Thanks….it was nice…and you are right, neither is easy, and both are needed. Kim
Alarna is right. We all look back and wonder, “What if?” It’s a nostalgia thing, I guess. I love the movie, “It’s a Wonderful Life,” because it lets us see what would happen if just one man hadn’t lived as he did. I think it’s the same with all of us; we may not see the people we touched or how things would be different if we weren’t here, but lives would be very different in so many ways. Who knows? Maybe just one talk we had with a child changed his course that day and saved his/her life. Most important, I think, is that we wouldn’t be who we are today, with the wisdom gained through our experiences. Celebrate you, Kim, and exactly where you are. All is perfect. :)
Hi Pam….Wow, it is interesting; your comments about how we touch people are really similar to some that were channelled to me recently by a Psychic from “my guardians”. Uncannily similar! I too love that movie, “It’s a Wonderful Life”, and a modern adaptation of it called “The Family Man” with Nicholas Cage, was the source of the phrase “A Glimpse”, that I used in this post. Thank you for your kind words. I feel the same way about you, although I wish you could be who you are without the health issues!! With Love….Kim
Often we walk along our various paths Kim, and wonder did we make the right choices.. But I think we did or else we wouldnt have made them..
Being part of a team is important… and I think if we condense that feeling as a whole.. the world has gone its separate ways, We no longer know our neighbours in our neighbourhoods, We feel we are alone… And thats what needs to change..
We need to get back that community Spirit and pool our ideas and resources… and pull together instead of pulling apart….
Union is a good word.. We all of us need to Unify…. to become more united…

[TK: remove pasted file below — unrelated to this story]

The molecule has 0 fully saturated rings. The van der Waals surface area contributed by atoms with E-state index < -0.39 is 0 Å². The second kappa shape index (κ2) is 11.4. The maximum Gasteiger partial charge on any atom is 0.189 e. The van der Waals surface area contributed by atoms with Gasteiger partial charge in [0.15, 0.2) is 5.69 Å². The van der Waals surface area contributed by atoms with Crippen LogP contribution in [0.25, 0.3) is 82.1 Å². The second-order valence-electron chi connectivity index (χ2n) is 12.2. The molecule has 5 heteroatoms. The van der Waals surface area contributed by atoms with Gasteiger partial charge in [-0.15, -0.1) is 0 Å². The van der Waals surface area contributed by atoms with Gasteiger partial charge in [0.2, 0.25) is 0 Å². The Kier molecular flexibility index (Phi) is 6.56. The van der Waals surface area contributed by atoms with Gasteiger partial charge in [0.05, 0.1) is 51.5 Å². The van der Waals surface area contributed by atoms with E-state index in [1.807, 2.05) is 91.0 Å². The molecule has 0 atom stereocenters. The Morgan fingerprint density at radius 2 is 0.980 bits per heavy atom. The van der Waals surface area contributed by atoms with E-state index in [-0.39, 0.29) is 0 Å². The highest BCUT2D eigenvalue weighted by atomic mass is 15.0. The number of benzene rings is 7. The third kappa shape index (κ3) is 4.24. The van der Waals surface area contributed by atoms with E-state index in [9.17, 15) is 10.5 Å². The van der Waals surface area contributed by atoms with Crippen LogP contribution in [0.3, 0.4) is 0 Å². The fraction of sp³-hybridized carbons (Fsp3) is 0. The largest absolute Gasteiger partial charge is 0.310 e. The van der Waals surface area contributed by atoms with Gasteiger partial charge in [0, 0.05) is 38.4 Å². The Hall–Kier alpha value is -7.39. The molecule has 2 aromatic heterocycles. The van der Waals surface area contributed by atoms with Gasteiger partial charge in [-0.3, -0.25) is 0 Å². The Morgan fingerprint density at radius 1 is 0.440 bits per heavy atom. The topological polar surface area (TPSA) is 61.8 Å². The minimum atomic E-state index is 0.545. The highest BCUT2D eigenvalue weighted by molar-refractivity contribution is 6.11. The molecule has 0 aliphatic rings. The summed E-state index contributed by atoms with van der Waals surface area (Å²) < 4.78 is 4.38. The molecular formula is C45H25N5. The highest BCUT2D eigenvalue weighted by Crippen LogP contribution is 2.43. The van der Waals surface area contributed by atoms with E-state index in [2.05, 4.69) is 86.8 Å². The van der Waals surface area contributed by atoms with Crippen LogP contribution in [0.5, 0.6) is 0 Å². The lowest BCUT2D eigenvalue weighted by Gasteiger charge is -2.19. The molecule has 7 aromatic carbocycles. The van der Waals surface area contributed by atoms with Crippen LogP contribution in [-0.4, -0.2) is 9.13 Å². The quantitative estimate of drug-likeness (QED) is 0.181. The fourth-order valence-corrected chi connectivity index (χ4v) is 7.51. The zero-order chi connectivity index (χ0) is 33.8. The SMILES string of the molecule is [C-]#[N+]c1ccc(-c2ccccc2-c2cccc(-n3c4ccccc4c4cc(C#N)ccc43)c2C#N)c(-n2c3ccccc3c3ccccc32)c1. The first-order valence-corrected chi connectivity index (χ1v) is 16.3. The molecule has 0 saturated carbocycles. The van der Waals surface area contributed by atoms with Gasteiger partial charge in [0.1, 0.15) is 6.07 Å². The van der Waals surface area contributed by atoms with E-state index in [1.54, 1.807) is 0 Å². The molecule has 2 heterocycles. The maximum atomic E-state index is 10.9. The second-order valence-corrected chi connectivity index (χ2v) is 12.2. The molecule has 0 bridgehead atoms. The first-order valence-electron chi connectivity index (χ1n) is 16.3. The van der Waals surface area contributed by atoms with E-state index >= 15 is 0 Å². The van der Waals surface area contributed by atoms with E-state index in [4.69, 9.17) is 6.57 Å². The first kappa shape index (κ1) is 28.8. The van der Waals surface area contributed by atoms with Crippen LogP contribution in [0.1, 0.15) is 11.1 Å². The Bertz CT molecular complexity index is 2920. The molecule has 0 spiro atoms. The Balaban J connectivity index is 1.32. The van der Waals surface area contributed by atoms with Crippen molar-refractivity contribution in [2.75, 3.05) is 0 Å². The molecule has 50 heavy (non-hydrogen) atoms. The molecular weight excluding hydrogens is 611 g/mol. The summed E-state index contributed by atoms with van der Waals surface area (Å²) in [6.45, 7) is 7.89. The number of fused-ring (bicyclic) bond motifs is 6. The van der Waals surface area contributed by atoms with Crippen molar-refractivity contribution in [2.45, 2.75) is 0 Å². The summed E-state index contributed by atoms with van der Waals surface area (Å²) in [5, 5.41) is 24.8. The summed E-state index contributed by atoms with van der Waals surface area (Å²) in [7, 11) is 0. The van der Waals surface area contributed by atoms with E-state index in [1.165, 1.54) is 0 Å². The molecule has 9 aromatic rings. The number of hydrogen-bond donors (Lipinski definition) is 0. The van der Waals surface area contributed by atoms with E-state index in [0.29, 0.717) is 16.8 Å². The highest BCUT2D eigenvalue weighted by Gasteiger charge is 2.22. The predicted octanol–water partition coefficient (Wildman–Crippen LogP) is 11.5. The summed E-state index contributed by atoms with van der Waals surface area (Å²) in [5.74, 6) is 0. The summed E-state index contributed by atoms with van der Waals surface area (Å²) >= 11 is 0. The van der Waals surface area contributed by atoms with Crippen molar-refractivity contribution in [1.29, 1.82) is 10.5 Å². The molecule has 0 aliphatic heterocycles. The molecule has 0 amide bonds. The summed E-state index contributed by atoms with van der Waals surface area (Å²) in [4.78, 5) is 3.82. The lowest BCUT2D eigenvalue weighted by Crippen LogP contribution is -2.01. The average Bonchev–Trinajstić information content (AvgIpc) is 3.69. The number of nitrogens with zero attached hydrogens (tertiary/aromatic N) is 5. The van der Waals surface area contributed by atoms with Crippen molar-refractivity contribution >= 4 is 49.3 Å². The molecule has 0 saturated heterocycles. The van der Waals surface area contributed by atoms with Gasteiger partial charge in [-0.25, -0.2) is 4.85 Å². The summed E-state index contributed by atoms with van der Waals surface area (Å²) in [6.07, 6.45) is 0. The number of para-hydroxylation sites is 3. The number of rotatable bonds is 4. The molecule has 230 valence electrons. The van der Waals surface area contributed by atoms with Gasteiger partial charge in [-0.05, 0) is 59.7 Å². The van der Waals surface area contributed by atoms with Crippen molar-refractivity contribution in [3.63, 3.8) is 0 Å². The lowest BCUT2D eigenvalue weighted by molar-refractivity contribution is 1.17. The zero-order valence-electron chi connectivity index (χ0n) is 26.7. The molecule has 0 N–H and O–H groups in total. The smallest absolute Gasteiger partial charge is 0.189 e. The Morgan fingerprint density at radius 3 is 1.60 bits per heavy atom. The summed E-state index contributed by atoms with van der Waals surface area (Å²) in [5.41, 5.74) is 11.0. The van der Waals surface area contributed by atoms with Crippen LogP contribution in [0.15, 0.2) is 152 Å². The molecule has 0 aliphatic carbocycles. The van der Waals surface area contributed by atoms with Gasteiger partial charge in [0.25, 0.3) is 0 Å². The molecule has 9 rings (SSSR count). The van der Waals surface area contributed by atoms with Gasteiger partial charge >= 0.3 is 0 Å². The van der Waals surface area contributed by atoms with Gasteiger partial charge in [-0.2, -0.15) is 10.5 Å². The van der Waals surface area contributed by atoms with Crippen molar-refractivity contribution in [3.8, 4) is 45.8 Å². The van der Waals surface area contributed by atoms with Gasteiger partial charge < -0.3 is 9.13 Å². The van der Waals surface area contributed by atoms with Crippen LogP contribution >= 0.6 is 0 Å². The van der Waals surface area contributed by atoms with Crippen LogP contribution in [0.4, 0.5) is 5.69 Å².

I belong to one… and its good to know you have its backing if needed…
Great thought provoking post Kim..
Thanks sue…At 55, I have done some thinking about the many ways in which the world has changed in the course of my life. There are some changes, at least in Canada, that I know are wonderful; our kids don’t drink and drive; they are less homophobic; there are fewer limitations on people based on gender and race. But there are things that worry me; and loss of a sense of community is definitely one of them. And sometimes, the loss of a sense of family, because we are all so busy working and commuting and playing video games and watching movies…this is a conversation that will continue….Kim
I will look forward to that conversation, Kim.
i’m sure you have a thing or two to say about it as well…the other one is sex. I sometimes wonder if we have lost the war as feminists; there is so much pressure on young woman to “hook up” (i.e have sex with no commitment) and to look perfect. Where did we go wrong?? Kim
I think we lost touch with nature and the deep sense of love and gratitude we feel when connected. That connection causes a sense of respect for all and for self.
It’s not just that we go too fast; I trhink it happened before the 20th Century. I wish we knew the answers… :)
Hi Pam…I think I see what you are saying. We are so remove from things that we have forgotten what they mean…we don`t think of the animal that gave its life when eat meat for example. Kim
I think there is no right and wrong path, just our divine path. Ask yourself here in the ‘now’ would you like to work in a union again? were you shown this experience so that spirit can reassure you that life is not doom and gloom, that there are people out there helping. Maybe its a marker that you should look for things at home to do that can help others?
We cannot dwell or change the past, but in the now we can decide to change our future. Did this feel like a message from your guides? or just something you had to witness to lift your spirits ?
Hi..Good questions Jess. I think it was a message about what I want in my life; but I think it is not to work for a union but to have that experience of working with people where I have a sense of community. So, it was the essence of that particular experience in the union. When I think back, there were many unhealthy and stressful things about working for the union, and good reasons to leave. Kim